Source: The Ross Report
On episode 151 of The Ross Report, legendary professional wrestling broadcaster Jim Ross talked to Kevin Kiley, Jr., formerly known as WWE's Alex Riley. During the interview, Riley talked about how he got his start in WWE, working as a commentator for NXT, and his incident with John Cena.
"My father knows Greg Gagne. [He was] high school, I'm sorry, college roommates with Greg Gagne at Wyoming and he contacted Greg. Greg had John Laurinaitis's name and phone number. And I believe I sent the email and then, when I didn't hear back for awhile, Greg kind of took over and said, 'hey, why don't you give this kid a look?' and so on and so forth."
Apparently, Riley turned down a job that would have paid him approximately $200,000 annually in the medical device industry. Riley claimed that he was offered a developmental deal of only $500 per week by WWE. He said he countered by asking for $40,000 per year and WWE ultimately gave him $750 or $1,000 per week.
"[WWE] offered me a deal that was… it wasn't much. It was very, very low and it was almost not enough to survive on, really. I mean, it would be, it would have been hard to eat. It was $500 a week, which, I guess, what is that? Yeah, and at that point when they, when Wright Medical offered me the new job, you're talking about close to $200k [annually]."
Riley added, "I desperately wanted to be part of WWE, so I said, 'look, if you can get this thing right around $40 grand [annually], I will go. I'm not going to tell you what I'm getting offered by Wright Medical, but it's a lot more and I'll give it all up if you can get this thing to right around [$40,000 annually].' And they did. They got me up to a grand [per week] or $750, I don't remember what it was, and I packed up and I headed out and I don't regret it. It was awesome."
On the subject of commentating for NXT, Riley says he enjoyed it, but the job is much harder than people think.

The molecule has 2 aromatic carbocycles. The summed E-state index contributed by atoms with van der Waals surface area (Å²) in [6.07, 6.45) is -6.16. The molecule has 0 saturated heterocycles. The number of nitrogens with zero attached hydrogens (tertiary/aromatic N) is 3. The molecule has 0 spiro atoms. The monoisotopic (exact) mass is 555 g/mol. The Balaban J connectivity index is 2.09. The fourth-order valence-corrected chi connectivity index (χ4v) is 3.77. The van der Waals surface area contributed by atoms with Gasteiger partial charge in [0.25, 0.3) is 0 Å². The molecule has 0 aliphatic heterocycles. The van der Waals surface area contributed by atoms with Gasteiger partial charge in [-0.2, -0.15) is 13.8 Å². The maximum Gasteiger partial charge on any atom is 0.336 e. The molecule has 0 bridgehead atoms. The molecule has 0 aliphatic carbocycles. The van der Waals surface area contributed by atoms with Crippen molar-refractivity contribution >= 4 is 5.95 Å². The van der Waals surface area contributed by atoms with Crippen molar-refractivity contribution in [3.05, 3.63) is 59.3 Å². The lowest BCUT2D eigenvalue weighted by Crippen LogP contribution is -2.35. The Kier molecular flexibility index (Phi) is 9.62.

"I enjoyed it. I very much enjoyed it. I wanted to, the thing with me, I belonged in the ring. I should have been in the ring. Anybody that disagrees with that, I don't know. I think that's very foolish. But, for whatever reason, I wasn't [in the ring] and I had skill. I had passion for the business, a lot of passion for the business, and they gave me the opportunity to be a broadcaster and I took it head on. That's a hard job and I don't think people [appreciate that]. You know, JR, people see it on TV and they say, 'you're just sitting there talking,' but it's not that. I mean, that show moves fast. It's live. You're in the booth, sometimes, sitting with two other people who have their own train of thought. If you haven't worked with them ever, you have no idea where they might go with it and you have to get it all back to a certain subject that everybody's either agreeing on or there's a plan, a point you're trying to make. And then, all of a sudden, Vince McMahon will yell in your ear, 'hey, we're going to go this way,' so it was a challenge at first, but certainly something that I really enjoyed. There was nothing worse for me than just sitting in the back."
As for Cena, Riley admitted that he had an incident with 'The Face That Runs The Place' that changed his career path in professional wrestling. 'A-Ry' said he will get into it in detail one day.
"I'll put it this way. There was an incident and it certainly changed the path of my career. I don't want to discuss it right now, but I will one day for sure. I will one day. It was a tough situation at times, I guess we can leave it at that." Riley continued, "and, honestly, JR, I struggle with the morality of even talking about it and I'm not into blowing up anybody else at this point, but I promise you this, I will address it one day for sure. You don't want to know. It was a tough situation."
Listen to the interview here. If you use any of the quotes from this article, please credit The Ross Report with an H/T to Wrestling Inc. for the transcription.
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